June 9, 2015

Study: Investors Concerned About Differential Reporting Requirements

A recently released CFA Institute study reveals significant investor concerns about current standard-setter initiatives (see FASB’s Private Company Council and Simplication Initiative) to create differential or reduced financial reporting requirements for nonpublic companies; extend certain alternative private company reporting requirements to public companies; and simplify certain public company reporting requirements. The proposed changes are purportedly driven by a desire to reduce companies’ compliance costs which, although certainly a laudable objective, presumably shouldn’t be pursued single-mindedly at the expense of impeding investors’ understanding and utility of companies’ financial performance and prospects.

The CFA Institute’s 2014 member survey found that:

– 82% of respondents believe differential standards will decrease comparability – so, create comparability challenges for those investing across public and private companies
– 73% believe differential standards will increase complexity rather than reduce it (by, e.g., prompting investors to seek alternate ways to obtain information including accessing management on a one-on-one basis; substantially raising the burdens and costs associated with going public or acquiring a private company)
– 65% believe differential standards will result in the loss of information useful to their financial analyses (e.g., reduced disaggregation of information; substituting presentation of items on the face of the financial statements by disclosure)

The report also notes that FASB is currently considering whether to extend certain private company accounting alternatives to public companies – a move favored by only 6% of CFA Institute members.

See CFA Institute’s Mohini Singh’s blog summarizing the study. For additional information, you may contact Mohini at

Identifying Opportunities for Nonprofit and For-Profit Boards to Learn From Each Other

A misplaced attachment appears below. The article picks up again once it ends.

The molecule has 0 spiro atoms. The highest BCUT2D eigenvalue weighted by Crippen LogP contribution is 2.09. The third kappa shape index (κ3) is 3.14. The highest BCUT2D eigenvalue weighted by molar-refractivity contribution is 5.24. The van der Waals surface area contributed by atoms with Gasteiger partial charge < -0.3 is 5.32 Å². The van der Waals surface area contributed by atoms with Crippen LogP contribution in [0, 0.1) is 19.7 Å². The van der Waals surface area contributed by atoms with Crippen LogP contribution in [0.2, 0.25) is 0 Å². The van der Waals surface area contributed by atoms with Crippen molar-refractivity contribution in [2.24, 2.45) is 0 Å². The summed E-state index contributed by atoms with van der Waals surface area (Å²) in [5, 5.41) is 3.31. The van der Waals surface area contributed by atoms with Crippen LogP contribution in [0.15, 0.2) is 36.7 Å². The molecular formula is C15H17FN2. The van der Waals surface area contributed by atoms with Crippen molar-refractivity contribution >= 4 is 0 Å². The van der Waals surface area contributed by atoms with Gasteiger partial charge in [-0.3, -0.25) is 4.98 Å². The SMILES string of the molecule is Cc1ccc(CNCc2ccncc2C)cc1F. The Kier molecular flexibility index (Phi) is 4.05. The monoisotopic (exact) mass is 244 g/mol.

In this Columbia Law School blog, Stanford Graduate School of Business Nicholas Donatiello, David Larcker and Brian Tayan discuss their  recently published paper, “What Can For-Profit and Nonprofit Boards Learn from Each Other About Improving Governance?“. The thought-worthy  paper focuses on lessons that for-profit and nonprofit directors can learn from each other to improve their respective governance (based in part on this recent nonprofit governance survey) including:

Lessons for Nonprofits:

– Formal governance processes
– Focus on fiduciary obligations
– Expertise and stability

Lessons for Corporate Boards:

– Balanced power with CEO
– CEO compensation
– Gender balance

Lessons for Both:

– Nonfinancial performance measurement
– CEO succession planning
– Racial diversity

More on “The Mentor Blog”

We continue to post new items daily on our blog – “The Mentor Blog” – for members. Members can sign up to get that blog pushed out to them via email whenever there is a new entry by simply inputting their email address on the left side of that blog. Here are some of the latest entries:

– Vanguard Discloses Engagement/Voting Specifics
– FCPA Compliance: Third Party Diligence Framework
– Study: Investor Holding Periods Have Not Shrunk
– Germany Moves on Board Gender Diversity
– Should Directors Take a “Gap” Year?


– by Randi Val Morrison